Question Video: Identifying Which Line on a Speed-Time Graph Corresponds to a Given Line on a Distance-Time Graph Science

Which color line on the speed–time graph shows the motion of the object on the distance–time graph?

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Video Transcript

Which color line on the speed–time graph shows the motion of the object on the distance–time graph?

We are given two graphs to work with in this question. On the left, we have the distance–time graph, which we can tell because it has distance on the vertical axis. On the right is the speed–time graph, and we know this one because speed is the label on the vertical axis. Now the distance–time graph has one line, and this is the motion of the object in the question. What we need to do is figure out which line, the diagonal red line or the horizontal green line, on the speed–time graph corresponds to this motion. We can see, though, that neither of these graphs have scales on their axes, so we won’t be able to approach this problem quantitatively. We will have to do all of our work qualitatively.

Okay, so here’s what we know about the distance–time graph. First of all, it is a straight line. Now we recall that straight lines on distance–time graphs represent objects moving with uniform speed. We can also recall that for an object moving with uniform speed, the slope of the line on the distance–time graph is the speed of the object. Our key observation is that the speed of the object is constant. Now we recall that on speed–time graphs, objects moving with constant speed are represented by horizontal lines. Also on a speed–time graph, the height of the horizontal line is the constant speed of the object. This is the most important distinction between speed–time graphs and distance–time graphs showing uniform speed.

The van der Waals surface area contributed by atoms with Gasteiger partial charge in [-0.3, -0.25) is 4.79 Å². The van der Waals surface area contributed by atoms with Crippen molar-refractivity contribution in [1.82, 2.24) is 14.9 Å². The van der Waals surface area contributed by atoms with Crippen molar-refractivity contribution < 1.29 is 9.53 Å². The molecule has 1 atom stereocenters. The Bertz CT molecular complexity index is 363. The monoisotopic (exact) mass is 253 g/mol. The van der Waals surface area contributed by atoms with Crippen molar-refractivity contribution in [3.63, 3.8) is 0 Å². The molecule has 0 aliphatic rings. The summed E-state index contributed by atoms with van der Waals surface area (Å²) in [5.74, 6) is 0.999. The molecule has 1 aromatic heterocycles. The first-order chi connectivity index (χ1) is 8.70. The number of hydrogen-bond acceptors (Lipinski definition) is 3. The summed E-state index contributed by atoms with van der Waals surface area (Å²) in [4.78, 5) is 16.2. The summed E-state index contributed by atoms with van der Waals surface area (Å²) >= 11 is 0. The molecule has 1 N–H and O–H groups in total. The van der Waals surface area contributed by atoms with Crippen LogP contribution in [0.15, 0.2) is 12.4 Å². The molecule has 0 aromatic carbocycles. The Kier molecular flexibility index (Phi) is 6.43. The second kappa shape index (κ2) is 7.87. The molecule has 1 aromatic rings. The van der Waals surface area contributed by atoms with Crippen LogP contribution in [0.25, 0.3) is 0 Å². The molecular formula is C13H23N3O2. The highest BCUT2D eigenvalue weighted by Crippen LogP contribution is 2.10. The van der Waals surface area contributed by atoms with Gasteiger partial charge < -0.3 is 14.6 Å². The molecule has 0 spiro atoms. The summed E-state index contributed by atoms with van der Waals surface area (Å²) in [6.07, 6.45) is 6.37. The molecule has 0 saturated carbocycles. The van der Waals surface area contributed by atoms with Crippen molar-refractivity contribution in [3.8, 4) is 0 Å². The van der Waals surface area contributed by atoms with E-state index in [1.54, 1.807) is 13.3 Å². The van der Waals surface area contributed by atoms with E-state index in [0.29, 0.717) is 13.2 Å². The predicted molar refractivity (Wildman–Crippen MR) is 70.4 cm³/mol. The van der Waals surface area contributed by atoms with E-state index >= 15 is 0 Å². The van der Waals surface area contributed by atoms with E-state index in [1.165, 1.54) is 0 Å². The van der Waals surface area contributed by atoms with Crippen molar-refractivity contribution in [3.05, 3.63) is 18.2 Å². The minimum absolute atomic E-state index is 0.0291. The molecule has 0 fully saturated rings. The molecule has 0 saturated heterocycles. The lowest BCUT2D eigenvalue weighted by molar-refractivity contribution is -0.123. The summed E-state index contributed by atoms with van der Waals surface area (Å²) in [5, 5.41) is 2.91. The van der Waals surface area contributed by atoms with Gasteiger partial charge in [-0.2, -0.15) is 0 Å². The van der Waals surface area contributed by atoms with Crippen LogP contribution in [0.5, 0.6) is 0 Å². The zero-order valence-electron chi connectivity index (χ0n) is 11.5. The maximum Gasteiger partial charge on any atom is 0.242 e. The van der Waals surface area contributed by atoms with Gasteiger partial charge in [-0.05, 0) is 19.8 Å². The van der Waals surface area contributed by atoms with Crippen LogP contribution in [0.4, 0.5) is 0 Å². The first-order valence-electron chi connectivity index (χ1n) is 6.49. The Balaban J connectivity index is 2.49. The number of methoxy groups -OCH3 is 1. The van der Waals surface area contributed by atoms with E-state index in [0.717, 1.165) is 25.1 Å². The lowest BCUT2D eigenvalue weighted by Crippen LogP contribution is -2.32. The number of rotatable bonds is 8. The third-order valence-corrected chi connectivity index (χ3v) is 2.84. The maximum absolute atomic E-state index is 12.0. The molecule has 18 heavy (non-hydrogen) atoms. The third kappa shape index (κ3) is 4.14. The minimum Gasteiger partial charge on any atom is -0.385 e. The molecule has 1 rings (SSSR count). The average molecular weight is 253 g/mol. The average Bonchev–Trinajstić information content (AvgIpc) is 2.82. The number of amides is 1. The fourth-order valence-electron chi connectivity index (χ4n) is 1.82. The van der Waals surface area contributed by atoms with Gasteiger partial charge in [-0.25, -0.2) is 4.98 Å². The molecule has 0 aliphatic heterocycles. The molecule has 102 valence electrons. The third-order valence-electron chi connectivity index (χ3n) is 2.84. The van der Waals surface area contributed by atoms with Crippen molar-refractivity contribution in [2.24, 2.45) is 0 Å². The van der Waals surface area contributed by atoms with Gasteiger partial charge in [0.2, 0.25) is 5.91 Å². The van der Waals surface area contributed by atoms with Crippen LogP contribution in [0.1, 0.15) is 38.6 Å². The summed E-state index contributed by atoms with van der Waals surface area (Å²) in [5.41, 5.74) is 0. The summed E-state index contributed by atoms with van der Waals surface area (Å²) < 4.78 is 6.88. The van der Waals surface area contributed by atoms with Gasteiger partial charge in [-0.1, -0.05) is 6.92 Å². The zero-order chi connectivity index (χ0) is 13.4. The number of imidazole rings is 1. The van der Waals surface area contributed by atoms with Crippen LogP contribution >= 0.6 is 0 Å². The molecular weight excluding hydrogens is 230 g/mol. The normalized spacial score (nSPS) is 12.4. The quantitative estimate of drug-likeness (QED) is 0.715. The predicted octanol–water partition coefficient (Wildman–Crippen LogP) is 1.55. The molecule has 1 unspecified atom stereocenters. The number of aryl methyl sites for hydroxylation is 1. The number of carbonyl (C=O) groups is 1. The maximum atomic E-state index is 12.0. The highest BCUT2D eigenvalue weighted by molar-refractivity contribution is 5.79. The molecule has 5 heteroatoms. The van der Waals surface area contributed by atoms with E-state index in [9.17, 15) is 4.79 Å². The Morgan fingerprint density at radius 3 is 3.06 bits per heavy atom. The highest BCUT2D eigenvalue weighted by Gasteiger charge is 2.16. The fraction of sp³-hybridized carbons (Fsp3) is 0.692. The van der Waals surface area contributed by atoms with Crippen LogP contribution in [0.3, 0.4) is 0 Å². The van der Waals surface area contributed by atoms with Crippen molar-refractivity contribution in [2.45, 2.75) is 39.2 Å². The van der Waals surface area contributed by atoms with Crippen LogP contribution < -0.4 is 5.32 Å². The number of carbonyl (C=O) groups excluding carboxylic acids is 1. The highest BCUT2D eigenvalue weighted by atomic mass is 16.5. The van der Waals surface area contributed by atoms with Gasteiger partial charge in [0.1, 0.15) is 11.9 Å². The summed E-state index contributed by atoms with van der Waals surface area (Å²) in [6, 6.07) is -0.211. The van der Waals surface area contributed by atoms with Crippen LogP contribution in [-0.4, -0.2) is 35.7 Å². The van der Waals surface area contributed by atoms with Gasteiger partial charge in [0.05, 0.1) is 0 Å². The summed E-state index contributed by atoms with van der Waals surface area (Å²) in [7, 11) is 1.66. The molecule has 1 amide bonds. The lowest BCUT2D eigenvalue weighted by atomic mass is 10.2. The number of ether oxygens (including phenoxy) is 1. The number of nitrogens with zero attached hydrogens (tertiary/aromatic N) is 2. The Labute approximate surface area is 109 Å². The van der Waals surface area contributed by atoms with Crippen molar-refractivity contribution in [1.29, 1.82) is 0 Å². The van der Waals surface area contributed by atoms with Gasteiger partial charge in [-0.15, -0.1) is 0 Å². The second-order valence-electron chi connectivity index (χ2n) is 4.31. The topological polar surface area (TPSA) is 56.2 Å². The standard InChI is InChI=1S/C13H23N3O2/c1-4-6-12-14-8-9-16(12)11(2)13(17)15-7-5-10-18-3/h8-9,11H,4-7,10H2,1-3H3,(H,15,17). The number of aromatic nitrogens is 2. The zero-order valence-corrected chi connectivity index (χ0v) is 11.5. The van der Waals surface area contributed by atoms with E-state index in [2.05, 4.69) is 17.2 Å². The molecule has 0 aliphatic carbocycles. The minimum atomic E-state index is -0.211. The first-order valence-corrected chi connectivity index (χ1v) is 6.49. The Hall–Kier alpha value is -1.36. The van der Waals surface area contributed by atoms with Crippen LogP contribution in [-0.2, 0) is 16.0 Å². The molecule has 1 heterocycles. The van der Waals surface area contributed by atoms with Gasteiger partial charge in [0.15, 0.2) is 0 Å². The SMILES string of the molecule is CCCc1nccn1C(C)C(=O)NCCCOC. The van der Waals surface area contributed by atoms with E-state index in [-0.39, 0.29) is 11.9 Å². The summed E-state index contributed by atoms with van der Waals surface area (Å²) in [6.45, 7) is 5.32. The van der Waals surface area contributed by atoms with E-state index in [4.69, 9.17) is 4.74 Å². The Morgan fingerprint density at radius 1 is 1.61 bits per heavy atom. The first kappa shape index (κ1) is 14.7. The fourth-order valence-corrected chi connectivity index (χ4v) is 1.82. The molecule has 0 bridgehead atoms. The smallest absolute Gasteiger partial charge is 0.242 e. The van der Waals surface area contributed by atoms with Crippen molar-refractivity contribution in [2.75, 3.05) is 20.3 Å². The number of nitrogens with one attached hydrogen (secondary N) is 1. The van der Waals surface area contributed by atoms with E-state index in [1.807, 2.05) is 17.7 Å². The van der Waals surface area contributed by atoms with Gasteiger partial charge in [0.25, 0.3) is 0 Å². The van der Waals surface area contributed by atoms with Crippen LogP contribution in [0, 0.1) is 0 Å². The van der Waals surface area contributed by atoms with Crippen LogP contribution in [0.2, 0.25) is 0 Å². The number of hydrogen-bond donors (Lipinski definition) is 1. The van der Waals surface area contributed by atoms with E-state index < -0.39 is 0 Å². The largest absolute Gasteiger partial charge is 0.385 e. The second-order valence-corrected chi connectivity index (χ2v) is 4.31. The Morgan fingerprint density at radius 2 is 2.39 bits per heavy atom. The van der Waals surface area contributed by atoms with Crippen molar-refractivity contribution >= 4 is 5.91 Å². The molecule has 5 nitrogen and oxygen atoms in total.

On a distance–time graph for uniform speed, the speed is the slope of the line. But on a speed–time graph for uniform speed, the line is always horizontal and its height is the speed. So we just need to identify the correct horizontal line on the speed–time graph. Well, there’s only one of those. It’s the green line. The red line is not horizontal. So the horizontal green line on the speed–time graph must be the line that shows the motion of the object on the distance–time graph. We can also double-check that the diagonal red line on the speed–time graph is not the correct answer. The motion that we’re interested in has uniform speed; that is, the speed is the same at all times.

So let’s look at two different times on the speed–time graph, say, this time here and this time here. To find the corresponding speeds represented by the red line at these two times, we first draw a vertical line from the horizontal axis to the red line. Next, we draw a horizontal line to the vertical axis. From each of these two intersection points. Where these horizontal lines intersect the vertical axis are the speeds at each of the times we were interested in. In particular, the speed at this first time is represented by this point on the vertical axis, and the speed at this second time is represented by this point on the vertical axis. But the two points on the vertical axis are at different values and therefore represent different speeds.

So what we have found is that the motion represented by the red line has different speeds at different times. But this means that the red line cannot be the correct answer because it has different speeds at different times, but the object we are interested in has uniform speed. That is, it must have the same speed at all times. So we have both found that the green line must be the correct answer and also that the red line cannot be the correct answer.

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